In the few seconds it took Afro-Latina actress Alycia Pascual-Peña (TV’s Saved by the Bell) to read the character summary for “Lucy Hernández” in Netflix’s coming-of-age dramedy Moxie, she automatically knew it was a role that was written for her to play.
“She was described as a ‘feminist’ and ‘radical revolutionary,’” Pascual-Peña told Remezcla during an interview earlier this week. “My mom happened to be with me in L.A. at the time when I auditioned for the role and she was like, ‘This is you! Have they met you? This is crazy.’”
What was so crazy about the role of Lucy was that Pascual-Peña always saw herself as the same strong, Afro-Latina young woman that she was auditioning to play in Moxie, the directorial debut of actress and comedian Amy Poehler (Mean Girls).
“I had never seen a character written like Lucy before,” she said. “I knew it was special. The fact that she gets to be a feminist and use her voice and be bold and that’s never demonized is powerful.”
In Moxie, Lucy is a new student at a high school that has some toxicity running through its hallways. For her, the trouble starts with the popular captain of the football team who targets her when she makes a thoughtful comment about the antiquated ideas of the novel The Great Gatsby. The racist and sexist vibes he exudes are on full display when he interacts with her.
Later, Lucy and a group of girls form a feminist group to push back against some of the double standards they see happening at their school. They are inspired to do this when one of her friends, unbeknownst to her, starts to publish an underground zine that expresses some of the social problems they face every day as young women.
“I’ve always grown up with activism at the forefront of what I do,” Pascual-Peña said. “For a long time, I thought that had a negative connotation. But Lucy’s character celebrates all of those traits.”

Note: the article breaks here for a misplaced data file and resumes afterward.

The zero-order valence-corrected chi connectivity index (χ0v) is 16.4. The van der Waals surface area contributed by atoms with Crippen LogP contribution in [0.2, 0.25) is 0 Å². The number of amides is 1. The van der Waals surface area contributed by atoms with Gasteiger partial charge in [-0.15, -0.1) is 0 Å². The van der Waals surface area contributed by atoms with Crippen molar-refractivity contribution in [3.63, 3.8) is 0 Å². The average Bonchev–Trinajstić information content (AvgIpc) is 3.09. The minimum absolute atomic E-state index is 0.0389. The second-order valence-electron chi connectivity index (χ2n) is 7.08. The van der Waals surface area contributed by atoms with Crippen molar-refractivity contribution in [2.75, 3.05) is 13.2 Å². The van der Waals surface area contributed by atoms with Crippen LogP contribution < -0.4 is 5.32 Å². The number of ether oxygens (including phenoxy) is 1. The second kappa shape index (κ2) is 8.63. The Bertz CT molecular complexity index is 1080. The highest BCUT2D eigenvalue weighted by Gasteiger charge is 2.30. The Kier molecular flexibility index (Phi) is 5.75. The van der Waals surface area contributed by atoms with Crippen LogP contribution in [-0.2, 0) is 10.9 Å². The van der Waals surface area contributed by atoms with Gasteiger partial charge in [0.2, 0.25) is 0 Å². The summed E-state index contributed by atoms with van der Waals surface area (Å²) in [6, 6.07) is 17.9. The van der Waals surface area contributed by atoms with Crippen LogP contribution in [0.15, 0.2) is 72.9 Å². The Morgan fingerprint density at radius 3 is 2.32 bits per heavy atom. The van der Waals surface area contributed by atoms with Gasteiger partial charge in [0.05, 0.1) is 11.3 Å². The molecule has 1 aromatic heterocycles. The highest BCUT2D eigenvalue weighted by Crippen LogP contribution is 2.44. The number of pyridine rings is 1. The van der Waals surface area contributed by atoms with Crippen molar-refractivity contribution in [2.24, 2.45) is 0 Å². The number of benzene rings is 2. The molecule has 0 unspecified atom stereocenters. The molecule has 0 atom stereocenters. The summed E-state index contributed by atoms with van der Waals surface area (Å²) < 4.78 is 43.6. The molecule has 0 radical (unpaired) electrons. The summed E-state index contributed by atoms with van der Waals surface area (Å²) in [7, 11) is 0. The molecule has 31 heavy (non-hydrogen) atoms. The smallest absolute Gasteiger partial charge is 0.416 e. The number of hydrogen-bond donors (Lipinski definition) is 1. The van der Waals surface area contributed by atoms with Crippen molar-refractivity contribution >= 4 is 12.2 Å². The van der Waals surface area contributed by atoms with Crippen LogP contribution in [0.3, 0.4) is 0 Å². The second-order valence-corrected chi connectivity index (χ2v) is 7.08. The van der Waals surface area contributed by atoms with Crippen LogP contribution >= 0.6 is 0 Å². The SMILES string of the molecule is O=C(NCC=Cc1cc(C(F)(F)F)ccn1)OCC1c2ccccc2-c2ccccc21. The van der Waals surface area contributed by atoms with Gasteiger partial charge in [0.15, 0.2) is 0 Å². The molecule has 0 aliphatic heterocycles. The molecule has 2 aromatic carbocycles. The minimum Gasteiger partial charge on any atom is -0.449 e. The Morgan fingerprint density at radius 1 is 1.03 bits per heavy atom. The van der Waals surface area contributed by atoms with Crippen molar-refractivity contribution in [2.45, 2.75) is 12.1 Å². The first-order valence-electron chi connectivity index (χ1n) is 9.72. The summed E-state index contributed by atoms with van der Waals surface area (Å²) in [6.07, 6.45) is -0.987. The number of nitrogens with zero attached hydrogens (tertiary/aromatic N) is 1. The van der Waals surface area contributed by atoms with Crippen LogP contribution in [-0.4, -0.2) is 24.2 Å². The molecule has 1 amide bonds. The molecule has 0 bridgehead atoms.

Back when she was in high school, Pascual-Peña said she worked hard to create “tangible change” through her activism. This included participating in marches for women’s rights and gun control. She even spearheaded her own community programs as a teenager like the one where she got people together to make lunches for imprisoned women and their children.
“My mom would call me ‘Rebel With a Cause’ before I even understood what that meant,” she said. “I’ve always wanted to be as passionate and empathetic as I possibly can be.”
As an Afro-Dominican woman from an immigrant household, Pascual-Peña said a lot of these social topics affect her. She knows people who have had to deal with systemic racism and institutional oppression their entire lives.
“I’ve learned about it from a personal perspective, but I also seek out knowledge to make my perspective holistic and intersectional,” she said. “I’m always striving to broaden my knowledge about movements where I can be an ally to others.”
Moxie is currently streaming on Netflix.